With a large racial gap in homeownership in Minnesota, lawmakers would like to see more families start generational wealth by making it easier to buy a home.
Sponsored by Rep. Esther Agbaje (DFL-Mpls), HF4269 would create a pilot program to provide down payment assistance to first-generation homebuyers. The bill would assist homebuyers with up to $30,000 coming from a $170 million appropriation in fiscal year 2023. The program would sunset July 1, 2025.
The bill was approved 13-0 by the House Housing Finance and Policy Committee Tuesday and referred to the House Judiciary Finance and Civil Law Committee.
Assistance would go to people who have not owned a home or whose parents have not owned a home.
“By ensuring that such funds go to those who do not have access to generational wealth, we can support families starting on that path,” Agbaje said. “We know that a home can be a person’s greatest asset to build and pass along wealth.”
To qualify, homebuyers would have to earn no more than the area median income and be preapproved for a first mortgage loan. They would be required to complete a homebuyer education course, live in the home purchased with the funds and contribute a minimum of $1,000 to the down payment or closing costs.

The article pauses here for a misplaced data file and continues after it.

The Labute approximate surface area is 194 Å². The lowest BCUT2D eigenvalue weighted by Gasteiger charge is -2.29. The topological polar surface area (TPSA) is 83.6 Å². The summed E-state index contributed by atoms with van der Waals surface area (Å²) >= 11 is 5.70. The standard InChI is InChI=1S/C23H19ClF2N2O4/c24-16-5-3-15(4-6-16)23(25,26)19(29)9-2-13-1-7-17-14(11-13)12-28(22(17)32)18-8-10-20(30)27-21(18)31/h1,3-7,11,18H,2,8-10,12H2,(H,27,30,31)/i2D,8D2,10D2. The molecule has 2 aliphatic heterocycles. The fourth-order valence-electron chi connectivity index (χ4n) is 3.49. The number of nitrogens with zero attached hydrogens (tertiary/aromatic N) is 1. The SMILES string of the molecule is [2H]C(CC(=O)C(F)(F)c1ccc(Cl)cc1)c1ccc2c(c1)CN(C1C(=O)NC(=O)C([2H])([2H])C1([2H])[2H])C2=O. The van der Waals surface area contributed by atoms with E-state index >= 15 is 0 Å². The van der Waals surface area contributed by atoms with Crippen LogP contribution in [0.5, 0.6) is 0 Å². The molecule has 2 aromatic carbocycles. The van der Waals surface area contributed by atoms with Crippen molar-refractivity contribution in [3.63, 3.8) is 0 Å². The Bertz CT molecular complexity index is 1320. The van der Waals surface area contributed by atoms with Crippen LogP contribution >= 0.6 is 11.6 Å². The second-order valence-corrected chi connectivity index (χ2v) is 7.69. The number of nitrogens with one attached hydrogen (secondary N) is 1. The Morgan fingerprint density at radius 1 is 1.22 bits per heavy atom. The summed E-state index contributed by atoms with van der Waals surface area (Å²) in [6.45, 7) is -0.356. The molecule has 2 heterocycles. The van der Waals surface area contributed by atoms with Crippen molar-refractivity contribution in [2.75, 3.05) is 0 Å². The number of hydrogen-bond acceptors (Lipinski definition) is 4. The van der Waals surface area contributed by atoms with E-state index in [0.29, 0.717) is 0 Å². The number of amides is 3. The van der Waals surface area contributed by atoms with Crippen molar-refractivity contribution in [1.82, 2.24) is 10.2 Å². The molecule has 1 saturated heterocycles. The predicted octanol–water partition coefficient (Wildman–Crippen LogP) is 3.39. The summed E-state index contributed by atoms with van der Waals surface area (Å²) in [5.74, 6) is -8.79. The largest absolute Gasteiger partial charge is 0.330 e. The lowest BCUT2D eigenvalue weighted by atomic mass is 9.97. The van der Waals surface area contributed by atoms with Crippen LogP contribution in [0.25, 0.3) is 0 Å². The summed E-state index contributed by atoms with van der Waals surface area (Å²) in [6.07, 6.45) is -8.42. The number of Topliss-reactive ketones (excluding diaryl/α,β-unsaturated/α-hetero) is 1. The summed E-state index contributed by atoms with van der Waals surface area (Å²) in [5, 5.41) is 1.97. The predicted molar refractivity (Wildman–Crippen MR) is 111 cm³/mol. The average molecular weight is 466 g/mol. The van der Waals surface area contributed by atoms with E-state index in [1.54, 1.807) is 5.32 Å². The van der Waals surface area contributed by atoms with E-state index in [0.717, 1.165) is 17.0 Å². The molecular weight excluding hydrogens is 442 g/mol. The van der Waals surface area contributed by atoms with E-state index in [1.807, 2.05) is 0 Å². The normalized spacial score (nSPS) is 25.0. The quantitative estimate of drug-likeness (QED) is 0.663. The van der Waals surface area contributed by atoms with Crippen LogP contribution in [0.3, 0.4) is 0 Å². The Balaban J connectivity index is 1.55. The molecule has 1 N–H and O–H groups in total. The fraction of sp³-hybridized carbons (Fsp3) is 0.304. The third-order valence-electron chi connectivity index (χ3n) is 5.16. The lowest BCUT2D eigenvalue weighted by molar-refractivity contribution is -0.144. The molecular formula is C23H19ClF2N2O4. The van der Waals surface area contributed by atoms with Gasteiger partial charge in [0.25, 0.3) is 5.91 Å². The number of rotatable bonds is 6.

Administered by the Midwest Minnesota Community Development Corporation, the program would also annually forgive 20% of the loan but require repayment if the homebuyer sells the property, transfers the title, no longer occupies the property or if the property faces foreclosure. An annual report would be due to the Legislature.
Agbaje said the program would support a minimum of 5,000 first-generation homebuyers.
“Moving 5,000 Minnesota households into first-generation homeownership will improve our state’s racial homeownership gap,” Agbaje said. “We are currently the state with the fifth-largest racial homeownership gap. Should this program be enacted, we could see significant closures in that gap.”